The price changes have been a nightmare for retailers - with Christmas prices prepared weeks ago. Many shops are having to make the adjustment at the checkouts - because they've been unable to alter shelf-edge tickets.
However some retailers - especially those selling everyday items - seem to be exploiting a general ignorance about which products attract VAT to simply pocket the difference.
VAT rules are complicated. Buy chocolate biscuits and you'll pay VAT, buy a cake and you won't. Drink bottled water - and tax applies. Want to wipe your bum with toilet paper? You'll have to pay 15% tax too (although you can wipe it with newspaper tax free - there's no VAT on newspapers).
I bought 18 Velvet Triple toilet rolls (3 packs of 6) at high street chain Savers today. The sign above the display showed the price as £1.89. Another ticket had been added showing £1.87. If you thought this was the VAT reduction you'd be wrong. Deduct 2.13% from £1.89 and the saving is 4p not 2p. Multiply my purchase x3 and Savers has pocketed 6p from the original price it won't be passing on to Her Majesty's Revenue and Customs in tax.
Savers is owned by the same group as Superdrug (A.S. Watson Group).
Next door at Superdrug I brought some Nivea balm on promotion with a 33% reduction over the usual selling price of £4.45. 33% discount is £1.47 producing an offer price of £2.98. The VAT saving to me on this purchase price would have been a further 6p if Superdrug had passed this on in addition to their third off saving promotion - giving a final price of £2.92.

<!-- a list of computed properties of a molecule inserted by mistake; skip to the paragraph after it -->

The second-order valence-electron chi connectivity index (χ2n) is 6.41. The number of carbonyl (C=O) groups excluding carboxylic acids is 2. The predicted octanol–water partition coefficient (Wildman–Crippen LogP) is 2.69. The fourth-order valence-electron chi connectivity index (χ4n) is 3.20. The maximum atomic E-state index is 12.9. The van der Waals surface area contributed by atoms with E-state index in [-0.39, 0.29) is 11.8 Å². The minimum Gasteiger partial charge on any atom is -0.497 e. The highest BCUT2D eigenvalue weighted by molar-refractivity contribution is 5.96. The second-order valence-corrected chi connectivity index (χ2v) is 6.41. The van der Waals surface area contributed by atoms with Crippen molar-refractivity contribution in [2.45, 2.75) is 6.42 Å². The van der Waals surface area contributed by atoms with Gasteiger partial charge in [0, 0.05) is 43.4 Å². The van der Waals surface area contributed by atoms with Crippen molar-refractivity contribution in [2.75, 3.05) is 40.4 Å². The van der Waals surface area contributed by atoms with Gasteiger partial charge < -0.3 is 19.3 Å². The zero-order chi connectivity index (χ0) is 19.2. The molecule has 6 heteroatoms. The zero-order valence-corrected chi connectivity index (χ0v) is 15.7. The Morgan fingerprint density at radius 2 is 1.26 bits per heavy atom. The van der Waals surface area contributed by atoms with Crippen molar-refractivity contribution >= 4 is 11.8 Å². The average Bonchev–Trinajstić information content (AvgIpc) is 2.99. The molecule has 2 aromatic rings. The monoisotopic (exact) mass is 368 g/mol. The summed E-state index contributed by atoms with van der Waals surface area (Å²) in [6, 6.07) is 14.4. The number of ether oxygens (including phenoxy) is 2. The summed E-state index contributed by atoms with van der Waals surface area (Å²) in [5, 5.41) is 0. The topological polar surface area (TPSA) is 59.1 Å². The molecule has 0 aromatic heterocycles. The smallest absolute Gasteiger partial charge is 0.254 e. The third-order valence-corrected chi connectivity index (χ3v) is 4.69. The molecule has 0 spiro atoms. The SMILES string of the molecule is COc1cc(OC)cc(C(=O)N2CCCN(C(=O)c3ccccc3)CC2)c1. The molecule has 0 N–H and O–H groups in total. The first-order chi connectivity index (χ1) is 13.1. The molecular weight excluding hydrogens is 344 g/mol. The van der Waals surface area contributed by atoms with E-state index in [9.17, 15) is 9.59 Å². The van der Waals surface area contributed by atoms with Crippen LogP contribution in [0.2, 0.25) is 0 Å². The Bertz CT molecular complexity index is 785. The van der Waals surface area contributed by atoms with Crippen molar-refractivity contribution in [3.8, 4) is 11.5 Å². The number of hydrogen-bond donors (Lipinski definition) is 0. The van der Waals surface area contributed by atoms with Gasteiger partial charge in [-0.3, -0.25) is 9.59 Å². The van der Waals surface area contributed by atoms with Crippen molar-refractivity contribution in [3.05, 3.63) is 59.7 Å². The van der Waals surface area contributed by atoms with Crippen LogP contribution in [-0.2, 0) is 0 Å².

Superdrug's website says 'We are a challenging brand on behalf of our customers'. Superdrug has campaigned for VAT reductions on condoms and sun care products. It is less noisy about the latest VAT cut.
Superdrug aren't the only retailer who have received a 2.5% fiscal boost to their profits. Poundland hasn't reduced it's prices to become 98pLand and 99p Stores haven't rushed to re brand as 97p stores. These chains will simply keep the money they would have handed over in tax.
Many have criticised the VAT cut, pointing out not all the savings will be passed on. Superdrug's saving equals a loss of tax revenue for the Government which we'll all have to repay later through increased taxes.